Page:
3. Choose a specific spot for toilet breaks
Whenever your puppy needs to go toilet, take them on a leash to the same spot. This will help them recognise and develop an association with the location. While your puppy is doing its business, use a consistent word or phrase that will help them relate the action with the word.
4. Take your puppy outside until they are fully toilet trained
This could mean taking your puppy outside or to a designated toilet area up to a dozen times per day. If you have a job, make arrangements such as bringing your puppy to a dog daycare or hiring a dog sitter to keep up with the toilet training schedule. The sooner your puppy learns where they are allowed to do their business and where they are not, the sooner you can say goodbye to messy accidents.
5. Use positive reinforcement
After your puppy has relieved themselves outside, reward them immediately with a praise, a treat or extra playtime. This helps reinforce the connection between the designated spot and toilet breaks.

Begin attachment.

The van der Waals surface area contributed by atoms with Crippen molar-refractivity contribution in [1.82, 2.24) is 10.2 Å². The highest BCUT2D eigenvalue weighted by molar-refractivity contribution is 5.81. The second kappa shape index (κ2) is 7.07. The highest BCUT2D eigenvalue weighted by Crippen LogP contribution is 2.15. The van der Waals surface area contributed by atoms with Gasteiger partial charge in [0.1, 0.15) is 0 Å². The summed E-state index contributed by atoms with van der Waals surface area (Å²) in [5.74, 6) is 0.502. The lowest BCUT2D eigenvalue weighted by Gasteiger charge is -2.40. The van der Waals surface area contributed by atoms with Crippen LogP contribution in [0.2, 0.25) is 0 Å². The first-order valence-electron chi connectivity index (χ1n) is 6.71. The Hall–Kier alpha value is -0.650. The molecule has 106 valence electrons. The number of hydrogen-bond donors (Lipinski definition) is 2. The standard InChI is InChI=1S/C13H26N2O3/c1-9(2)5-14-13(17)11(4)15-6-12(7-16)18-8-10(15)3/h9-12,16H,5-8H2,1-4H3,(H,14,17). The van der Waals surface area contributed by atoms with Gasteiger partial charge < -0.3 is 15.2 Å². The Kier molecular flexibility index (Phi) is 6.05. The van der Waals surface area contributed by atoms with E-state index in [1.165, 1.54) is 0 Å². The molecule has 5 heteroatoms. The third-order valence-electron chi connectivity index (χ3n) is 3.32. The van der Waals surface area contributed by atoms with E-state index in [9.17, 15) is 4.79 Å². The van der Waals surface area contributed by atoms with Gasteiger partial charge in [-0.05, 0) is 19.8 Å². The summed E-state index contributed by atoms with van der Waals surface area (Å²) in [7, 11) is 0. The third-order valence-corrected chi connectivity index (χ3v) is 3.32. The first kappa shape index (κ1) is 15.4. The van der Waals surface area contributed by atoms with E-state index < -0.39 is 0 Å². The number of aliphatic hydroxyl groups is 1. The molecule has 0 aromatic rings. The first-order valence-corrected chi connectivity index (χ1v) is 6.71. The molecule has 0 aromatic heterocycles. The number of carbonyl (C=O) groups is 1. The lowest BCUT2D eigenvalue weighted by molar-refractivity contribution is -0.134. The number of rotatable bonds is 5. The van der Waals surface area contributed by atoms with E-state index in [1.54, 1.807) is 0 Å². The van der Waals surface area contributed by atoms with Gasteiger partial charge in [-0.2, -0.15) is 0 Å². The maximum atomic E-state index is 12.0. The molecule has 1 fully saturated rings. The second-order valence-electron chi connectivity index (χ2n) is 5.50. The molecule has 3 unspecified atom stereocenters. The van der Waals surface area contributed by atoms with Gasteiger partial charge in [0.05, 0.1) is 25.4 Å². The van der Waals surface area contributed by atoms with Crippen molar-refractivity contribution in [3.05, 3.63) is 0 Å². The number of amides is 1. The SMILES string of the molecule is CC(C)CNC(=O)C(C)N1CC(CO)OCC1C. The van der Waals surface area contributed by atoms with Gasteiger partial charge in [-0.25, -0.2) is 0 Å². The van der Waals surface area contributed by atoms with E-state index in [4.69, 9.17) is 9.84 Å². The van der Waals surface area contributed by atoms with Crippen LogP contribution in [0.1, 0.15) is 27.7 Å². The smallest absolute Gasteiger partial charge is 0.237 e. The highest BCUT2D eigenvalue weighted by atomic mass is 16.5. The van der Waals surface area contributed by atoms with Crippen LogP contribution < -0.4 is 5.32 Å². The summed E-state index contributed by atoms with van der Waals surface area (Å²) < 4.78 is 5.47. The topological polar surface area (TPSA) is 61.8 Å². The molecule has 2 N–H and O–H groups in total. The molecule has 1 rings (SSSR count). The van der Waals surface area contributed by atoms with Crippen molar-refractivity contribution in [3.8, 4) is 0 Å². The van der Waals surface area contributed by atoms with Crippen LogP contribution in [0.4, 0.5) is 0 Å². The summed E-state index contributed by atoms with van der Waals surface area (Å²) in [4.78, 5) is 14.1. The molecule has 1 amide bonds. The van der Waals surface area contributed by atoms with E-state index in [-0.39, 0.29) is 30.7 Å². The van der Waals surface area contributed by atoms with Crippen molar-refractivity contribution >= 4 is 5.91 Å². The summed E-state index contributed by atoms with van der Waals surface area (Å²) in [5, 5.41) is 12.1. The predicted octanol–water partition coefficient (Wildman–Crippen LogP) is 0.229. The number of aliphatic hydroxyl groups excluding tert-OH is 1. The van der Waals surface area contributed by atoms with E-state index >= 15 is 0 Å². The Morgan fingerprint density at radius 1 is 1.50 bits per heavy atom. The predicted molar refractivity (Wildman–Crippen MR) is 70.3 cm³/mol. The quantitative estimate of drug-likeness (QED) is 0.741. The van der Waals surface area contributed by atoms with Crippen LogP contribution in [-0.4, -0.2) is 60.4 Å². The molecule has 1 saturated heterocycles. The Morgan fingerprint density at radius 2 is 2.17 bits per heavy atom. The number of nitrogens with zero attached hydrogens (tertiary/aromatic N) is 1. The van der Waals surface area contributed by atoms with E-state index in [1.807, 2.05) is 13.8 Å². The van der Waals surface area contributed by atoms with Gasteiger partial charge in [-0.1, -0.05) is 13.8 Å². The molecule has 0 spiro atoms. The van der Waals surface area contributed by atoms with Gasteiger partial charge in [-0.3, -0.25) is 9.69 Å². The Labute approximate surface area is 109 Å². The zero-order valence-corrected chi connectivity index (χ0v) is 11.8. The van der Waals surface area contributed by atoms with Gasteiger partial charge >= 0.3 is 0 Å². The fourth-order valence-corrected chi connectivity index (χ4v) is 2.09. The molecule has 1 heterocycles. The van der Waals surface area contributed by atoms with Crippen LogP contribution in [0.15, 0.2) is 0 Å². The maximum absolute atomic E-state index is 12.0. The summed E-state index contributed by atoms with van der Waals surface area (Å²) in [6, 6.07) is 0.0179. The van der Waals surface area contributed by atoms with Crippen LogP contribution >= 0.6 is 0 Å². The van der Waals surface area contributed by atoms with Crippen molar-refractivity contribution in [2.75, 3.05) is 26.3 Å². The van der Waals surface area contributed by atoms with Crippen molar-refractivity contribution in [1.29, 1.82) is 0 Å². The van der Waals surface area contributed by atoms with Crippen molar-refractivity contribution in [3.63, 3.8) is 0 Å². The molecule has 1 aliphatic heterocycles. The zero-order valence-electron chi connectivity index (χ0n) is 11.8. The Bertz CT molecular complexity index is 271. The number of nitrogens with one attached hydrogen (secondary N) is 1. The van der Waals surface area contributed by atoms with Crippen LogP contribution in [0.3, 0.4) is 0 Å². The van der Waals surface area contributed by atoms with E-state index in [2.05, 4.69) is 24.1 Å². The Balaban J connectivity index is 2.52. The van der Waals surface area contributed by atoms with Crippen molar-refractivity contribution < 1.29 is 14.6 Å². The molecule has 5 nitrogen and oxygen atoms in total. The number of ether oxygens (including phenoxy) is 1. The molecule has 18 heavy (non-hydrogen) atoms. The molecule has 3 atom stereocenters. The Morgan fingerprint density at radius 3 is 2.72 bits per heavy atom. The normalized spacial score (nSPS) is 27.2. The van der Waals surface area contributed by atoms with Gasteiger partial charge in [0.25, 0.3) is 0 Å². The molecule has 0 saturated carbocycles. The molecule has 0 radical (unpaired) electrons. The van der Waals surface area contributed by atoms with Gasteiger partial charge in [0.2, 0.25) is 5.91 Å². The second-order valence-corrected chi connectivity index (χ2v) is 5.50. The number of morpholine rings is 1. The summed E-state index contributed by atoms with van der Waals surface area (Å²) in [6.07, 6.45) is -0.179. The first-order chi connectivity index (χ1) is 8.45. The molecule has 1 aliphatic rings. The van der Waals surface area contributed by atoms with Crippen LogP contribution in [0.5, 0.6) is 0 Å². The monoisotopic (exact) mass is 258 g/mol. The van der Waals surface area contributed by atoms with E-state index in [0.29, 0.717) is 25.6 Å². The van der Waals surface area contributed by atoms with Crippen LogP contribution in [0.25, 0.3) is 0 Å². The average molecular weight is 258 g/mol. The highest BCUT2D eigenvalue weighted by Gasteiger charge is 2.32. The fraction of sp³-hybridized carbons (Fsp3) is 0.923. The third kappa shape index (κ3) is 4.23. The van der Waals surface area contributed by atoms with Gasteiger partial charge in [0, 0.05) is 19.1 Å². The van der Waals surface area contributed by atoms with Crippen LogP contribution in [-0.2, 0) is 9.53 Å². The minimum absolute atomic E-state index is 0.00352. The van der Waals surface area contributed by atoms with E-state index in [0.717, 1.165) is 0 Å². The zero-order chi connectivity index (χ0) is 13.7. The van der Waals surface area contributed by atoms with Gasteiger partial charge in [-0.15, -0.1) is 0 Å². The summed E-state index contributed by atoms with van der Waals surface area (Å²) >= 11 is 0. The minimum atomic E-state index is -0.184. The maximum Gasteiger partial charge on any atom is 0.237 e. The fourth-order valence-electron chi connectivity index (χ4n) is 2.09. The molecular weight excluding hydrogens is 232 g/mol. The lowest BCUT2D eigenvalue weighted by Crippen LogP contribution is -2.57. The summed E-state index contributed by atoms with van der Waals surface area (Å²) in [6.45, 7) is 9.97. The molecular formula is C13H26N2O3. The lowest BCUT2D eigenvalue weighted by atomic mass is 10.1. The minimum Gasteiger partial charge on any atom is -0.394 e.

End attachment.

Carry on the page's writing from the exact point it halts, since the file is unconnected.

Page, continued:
What About Night Time Puppy Toilet Breaks?
Most puppies can sleep for around seven hours without needing a bathroom break. If your puppy wakes you up during the night, don’t get angry at them, as they may mistake it for playtime and have difficulty falling back asleep. Turn on minimal lights, avoid playing or talking to your puppy, take them to the designated toilet break spot, and then put them back to bed.
Observe and Supervise Your Puppy
Make sure your puppy doesn’t have a chance to soil in the house; keep an eye on them when they are indoors. Observe your puppy’s signals and rhythms carefully. In some puppies, playing or getting excited can result in them needing to go for a poo, while others might simply stop mid-play to pee, and continue playing.
Confine When You Can’t Supervise
When you are unable to supervise your puppy, it is crucial to limit their space to a small area that they will not want to eliminate in.
- The area should be just large enough for your puppy to lie down, stand up, and turn around. If it is too large, your puppy will feel that it’s OK to use one corner for elimination and then happily settle down away from the mess. You can use baby gates to block off a section of a bathroom or laundry room.
- You may also want to consider crate training your puppy (remember to use the crate humanely). If your puppy has been confined for a few hours, take them directly to their designated toilet break area as soon as you return.
Signs Your Puppy Needs to Go Toilet
When your puppy displays behaviour such as circling, sniffing around, whining, barking, restlessness or scratching at the door (if they are not confined), it’s a sign that they need a toilet break. Take them outside immediately to their designated bathroom spot on the leash. Once your puppy is done, praise and reward them with a treat.